Definition of organize in English:

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Pronunciation: /ˈôrɡəˌnīz/


[with object]
1Arrange into a structured whole; order: organize lessons in a planned way
More example sentences
  • There is a good selection and often items are organized in order of the ascending price range.
  • Children need to know that we sort and classify things every day in order to organize information.
  • The officials reasoned that it would be too complicated to organize a system that sees the rich pay a higher fee.
(put in) order, arrange, sort (out), assemble, marshal, put straight, group, classify, collocate, categorize, catalog, codify, systematize, systemize;
rare methodize
1.1Coordinate the activities of (a person or group of people) efficiently: organize and lead a group of people
More example sentences
  • Now whenever she is part of a travel group, she organizes people to play the game.
  • Zoe and I did our best not to appear straight laced, and tried to organise people.
  • Ten minutes later, we were organized into groups, and sent outside into the inviting rain.
make arrangements for, arrange, coordinate, sort out, put together, fix up, set up, orchestrate, take care of, see to/about, deal with, manage, conduct, administrate, mobilize;
schedule, timetable, program
formal concert
1.2Form (a number of people) into a labor union, political group, etc. an attempt to organize unskilled workers [no object]: campaigns brought women together to organize
More example sentences
  • Trade unions depend for their effectiveness on organising the majority of the workers in any workplace or industry.
  • By the early twentieth century the brotherhoods had organized the majority of workers in the railroad running trades.
  • Fascism attempts to organize the newly created proletarian masses without affecting the property structure which the masses strive to eliminate.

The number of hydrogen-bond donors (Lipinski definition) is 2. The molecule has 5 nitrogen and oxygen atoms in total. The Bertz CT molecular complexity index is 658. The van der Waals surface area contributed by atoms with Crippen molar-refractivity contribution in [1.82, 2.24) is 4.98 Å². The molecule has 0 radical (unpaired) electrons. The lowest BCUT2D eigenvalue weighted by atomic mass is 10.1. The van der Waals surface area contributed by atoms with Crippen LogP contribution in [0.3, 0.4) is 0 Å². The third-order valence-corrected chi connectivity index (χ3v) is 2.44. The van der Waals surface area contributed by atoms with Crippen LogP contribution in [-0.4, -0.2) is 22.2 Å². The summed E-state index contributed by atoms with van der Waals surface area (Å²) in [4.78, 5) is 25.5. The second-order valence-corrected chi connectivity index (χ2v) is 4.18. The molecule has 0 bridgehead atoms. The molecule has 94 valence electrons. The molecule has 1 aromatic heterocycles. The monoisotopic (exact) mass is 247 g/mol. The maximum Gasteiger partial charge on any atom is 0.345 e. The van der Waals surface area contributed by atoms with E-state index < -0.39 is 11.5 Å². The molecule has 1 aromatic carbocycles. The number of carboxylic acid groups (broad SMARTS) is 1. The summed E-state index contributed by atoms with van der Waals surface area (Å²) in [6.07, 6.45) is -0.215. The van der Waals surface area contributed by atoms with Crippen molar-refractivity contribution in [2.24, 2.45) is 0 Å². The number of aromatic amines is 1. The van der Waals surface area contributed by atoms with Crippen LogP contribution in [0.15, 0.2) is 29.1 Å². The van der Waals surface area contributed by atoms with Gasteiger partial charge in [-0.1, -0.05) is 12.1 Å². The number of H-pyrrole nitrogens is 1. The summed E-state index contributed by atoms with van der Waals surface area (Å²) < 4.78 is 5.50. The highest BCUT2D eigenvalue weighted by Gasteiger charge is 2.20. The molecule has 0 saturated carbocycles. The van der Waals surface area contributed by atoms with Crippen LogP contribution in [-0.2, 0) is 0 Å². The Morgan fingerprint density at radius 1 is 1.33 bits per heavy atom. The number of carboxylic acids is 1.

1.3Form (a labor union, political group, etc.).
Example sentences
  • Workers do use it every time they organise a trade union and fight for better wages and conditions.
  • Socialists organised trade unions uniting black and white workers during the First World War.
  • I met workers who have been imprisoned just for organising trade unions.
1.4 archaic Arrange or form into a living being or tissue: the soul doth organize the body
2Make arrangements or preparations for (an event or activity); coordinate: the union organized a 24-hour general strike social and cultural programs are organized by the committee
More example sentences
  • They would also appreciate support from volunteers prepared to help organise the event, which, it is hoped, will rise from the ashes by autumn next year.
  • There is a local committee, which discusses the running of the home, a fund-raising committee and a house committee, which also organises social events.
  • Should the game take off, Wong and his team are prepared to organize gatherings and tournaments.
2.1Take responsibility for providing or arranging: he is sometimes asked to stay behind, organizing transportation
More example sentences
  • A special thank you to the parents' association who supplied the food and drinks and organised the catering.
  • Free of charge transportation will be organised to and from the town.
  • When he became a consultant in 1968 he took on responsibility for organising the treatment of burns and brought to the task all his military skills of organisation and documentation.



Pronunciation: /ˌôrɡəˈnīzəb(ə)l/
Example sentences
  • I look at my workspace and I realize that I have so much equipment there that it's a wonder that it was organizable.
  • But Pawel's story took as a given one crucial but contestable assertion: that today's farm workers are organizable.
  • Woodruff ran the numbers on Tuesday - 12 million workers in health care, 10 million in hotels and restaurants, 10 million in retail, 6 million in construction, a census of the organizable.


Late Middle English: from medieval Latin organizare, from Latin organum 'instrument, tool' (see organ).

For editors and proofreaders

Syllabification: or·gan·ize

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